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Why the -1? You always lose quality because you always play with a fixed amount of data. If you shoot RAW and you transform to JPEG you have quality loss already, so it won't affect you. If you use RAW and store the post-processed image in TIFF then you will have quality-loss in comparison with the RAW. I'd even equate this to the conservation of energy. There is no way you can touch something in photoshop and increase quality. The same with optics, anything you put in front will lower quality. It's how the world works. –  Rezlaj Jul 16 '10 at 15:58
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Yeah, I'm not talking about subjective quality. By quality I'm talking of the actual pixel information. Every time you clone, you move the histogram, play with contrast, etc, you are taking a bit out of the overall quality of the image. The question is by what degree do you find it acceptable. What I'm saying is: take a picture using a filter, then take the same picture and apply the filter in post-production, there is NO way those two pictures will have the same quality of information. –  Rezlaj Jul 16 '10 at 18:41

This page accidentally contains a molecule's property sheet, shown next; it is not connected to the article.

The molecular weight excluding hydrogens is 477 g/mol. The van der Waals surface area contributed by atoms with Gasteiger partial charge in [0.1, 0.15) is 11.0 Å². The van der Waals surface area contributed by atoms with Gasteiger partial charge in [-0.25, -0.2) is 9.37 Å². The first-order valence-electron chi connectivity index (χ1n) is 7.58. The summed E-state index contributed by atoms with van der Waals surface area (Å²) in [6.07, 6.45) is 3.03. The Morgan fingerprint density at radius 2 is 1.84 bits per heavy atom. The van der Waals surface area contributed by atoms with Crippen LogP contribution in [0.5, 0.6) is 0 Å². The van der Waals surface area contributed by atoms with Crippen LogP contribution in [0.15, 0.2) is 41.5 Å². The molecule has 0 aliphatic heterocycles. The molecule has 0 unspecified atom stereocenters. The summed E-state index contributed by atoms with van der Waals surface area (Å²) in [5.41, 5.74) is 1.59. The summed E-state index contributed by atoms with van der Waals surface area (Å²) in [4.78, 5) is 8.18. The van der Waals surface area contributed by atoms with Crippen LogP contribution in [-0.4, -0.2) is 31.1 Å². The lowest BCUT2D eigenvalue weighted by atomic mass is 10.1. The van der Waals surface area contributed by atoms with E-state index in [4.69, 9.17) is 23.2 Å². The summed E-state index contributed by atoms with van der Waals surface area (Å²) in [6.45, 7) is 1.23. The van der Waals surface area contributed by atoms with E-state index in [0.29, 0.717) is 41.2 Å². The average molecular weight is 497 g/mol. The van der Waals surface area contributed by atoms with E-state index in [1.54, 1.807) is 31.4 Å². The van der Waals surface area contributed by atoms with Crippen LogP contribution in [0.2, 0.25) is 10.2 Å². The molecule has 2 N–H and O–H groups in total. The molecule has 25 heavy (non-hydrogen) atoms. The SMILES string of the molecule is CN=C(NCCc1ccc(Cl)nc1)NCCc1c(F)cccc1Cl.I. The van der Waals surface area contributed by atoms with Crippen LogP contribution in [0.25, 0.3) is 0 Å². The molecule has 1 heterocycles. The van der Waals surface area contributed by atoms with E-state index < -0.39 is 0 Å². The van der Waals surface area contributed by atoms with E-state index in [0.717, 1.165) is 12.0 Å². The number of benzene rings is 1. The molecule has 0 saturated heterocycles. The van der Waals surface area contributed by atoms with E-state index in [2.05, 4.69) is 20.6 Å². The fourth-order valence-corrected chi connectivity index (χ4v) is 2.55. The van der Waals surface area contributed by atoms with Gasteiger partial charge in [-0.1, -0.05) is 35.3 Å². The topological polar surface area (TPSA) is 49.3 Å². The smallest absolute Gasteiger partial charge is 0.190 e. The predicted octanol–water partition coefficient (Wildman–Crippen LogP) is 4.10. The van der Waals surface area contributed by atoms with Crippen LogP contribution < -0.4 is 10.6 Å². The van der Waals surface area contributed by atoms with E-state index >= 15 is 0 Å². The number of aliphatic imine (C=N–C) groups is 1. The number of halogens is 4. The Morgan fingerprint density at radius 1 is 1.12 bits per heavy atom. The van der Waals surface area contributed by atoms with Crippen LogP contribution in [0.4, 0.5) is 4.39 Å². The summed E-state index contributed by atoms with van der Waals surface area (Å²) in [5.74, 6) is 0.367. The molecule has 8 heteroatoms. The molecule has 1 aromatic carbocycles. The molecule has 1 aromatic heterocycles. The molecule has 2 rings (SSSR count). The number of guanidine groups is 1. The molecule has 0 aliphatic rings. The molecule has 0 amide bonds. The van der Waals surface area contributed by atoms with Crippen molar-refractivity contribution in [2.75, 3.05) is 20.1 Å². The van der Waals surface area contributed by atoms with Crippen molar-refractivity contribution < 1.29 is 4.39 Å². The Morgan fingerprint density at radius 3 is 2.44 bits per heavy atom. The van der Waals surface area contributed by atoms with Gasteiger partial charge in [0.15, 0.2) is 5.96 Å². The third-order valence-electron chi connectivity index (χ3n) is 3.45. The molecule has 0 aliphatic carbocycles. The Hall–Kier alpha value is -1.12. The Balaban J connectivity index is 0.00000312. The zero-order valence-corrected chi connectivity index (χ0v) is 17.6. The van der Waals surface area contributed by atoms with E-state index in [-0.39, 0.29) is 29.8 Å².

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That's all good and well until you actually want to do something with the changes you've made. Once you get out of raw and actually try to use what you did (like saving as JPEG or TIF to send to the printers) you HAVE TO apply the changes and lose information. If you leave the picture in RAW format then you are right, but I don't know who would do that in the end. –  Rezlaj Jul 26 '10 at 19:52
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This debate is occurring because one side equates "quality" with "information" and the other implicitly recognizes that quality usually has other technical attributes. For instance, sharpening can lose information but enhance quality--even for scientific imaging. –  whuber Sep 15 '10 at 15:38